The Dry Eye

Dry eye, depression and LASIK: Serious thoughts about a serious issue

In the fall of 2018, there were two tragic suicides that were publicly linked to dry eye disease and LASIK. There are roughly 60,000 eye doctors in the United States. I cannot imagine that a single one of you did not hear about them.

As a LASIK surgeon (and patient) and a DED doc (and patient), I would like to offer my thoughts on this emotional and fraught aspect of these two medical worlds.

First, though, let me establish my standing to comment as well as set some guidelines. I am deeply embedded in all aspects of the dry eye world. If you have read my columns, you know that I have moderately severe DED and have had it since my teen years. Each day that I spend in the clinic, approximately one-third of my patients are DED sufferers. Because we are willing to do so, we see some of the most severe cases of DED in northeast Ohio, and therefore I interact with patients who border on despair every day. At the moment I am the longest-tenured LASIK surgeon in the greater Cleveland area. My own LASIK in 1999 was a success, albeit one that was somewhat delayed in coming due to what we now know as a temporary post-LASIK increase in the severity of my dry eye.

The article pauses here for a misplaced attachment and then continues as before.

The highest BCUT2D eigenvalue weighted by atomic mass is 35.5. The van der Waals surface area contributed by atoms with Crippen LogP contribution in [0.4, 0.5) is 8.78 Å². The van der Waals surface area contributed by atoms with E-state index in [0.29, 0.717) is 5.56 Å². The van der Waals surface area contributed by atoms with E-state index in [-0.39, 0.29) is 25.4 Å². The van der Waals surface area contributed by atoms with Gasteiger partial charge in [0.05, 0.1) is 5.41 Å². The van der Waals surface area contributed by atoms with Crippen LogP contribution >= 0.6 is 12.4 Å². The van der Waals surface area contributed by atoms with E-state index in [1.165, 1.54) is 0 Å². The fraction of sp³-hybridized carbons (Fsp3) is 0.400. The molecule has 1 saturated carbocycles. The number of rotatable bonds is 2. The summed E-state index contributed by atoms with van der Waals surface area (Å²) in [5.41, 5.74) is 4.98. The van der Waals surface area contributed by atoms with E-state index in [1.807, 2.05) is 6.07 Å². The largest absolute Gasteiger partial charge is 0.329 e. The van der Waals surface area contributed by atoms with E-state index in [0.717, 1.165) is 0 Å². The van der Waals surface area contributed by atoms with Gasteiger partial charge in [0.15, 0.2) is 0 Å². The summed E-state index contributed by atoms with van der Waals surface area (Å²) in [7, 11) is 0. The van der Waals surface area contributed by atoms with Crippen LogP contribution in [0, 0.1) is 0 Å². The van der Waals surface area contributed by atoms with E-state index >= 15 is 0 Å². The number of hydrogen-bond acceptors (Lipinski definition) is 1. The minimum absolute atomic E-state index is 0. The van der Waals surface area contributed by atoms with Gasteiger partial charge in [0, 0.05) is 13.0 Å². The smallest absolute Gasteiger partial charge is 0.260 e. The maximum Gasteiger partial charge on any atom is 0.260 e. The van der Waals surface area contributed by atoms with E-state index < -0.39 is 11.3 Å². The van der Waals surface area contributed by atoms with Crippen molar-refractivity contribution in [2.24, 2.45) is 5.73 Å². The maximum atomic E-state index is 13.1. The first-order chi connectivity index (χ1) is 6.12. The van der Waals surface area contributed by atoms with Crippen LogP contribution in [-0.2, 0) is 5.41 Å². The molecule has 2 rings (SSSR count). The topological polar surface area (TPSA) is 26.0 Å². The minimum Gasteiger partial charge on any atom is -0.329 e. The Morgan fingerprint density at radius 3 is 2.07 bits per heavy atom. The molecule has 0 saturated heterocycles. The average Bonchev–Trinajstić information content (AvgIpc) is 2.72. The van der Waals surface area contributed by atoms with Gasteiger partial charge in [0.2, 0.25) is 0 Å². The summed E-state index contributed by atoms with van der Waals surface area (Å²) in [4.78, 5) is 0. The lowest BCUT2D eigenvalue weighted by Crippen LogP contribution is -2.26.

I do not have depression, nor to the best of my knowledge do I personally suffer from any form of mental illness. However, like most families, ours includes a number of relatives who do suffer from various types of mental illnesses, some of them severe. There have been suicides in the families of my friends and acquaintances. Blessedly, our family has thus far been spared this tragedy, although we came much too close to joining this sad fraternity one early summer evening in 2006. Just a glimpse of what life without this family member would mean changed me forever.

For all of the above, no one can reasonably nullify my standing in this discussion. Feel free to discuss my ideas and opinions.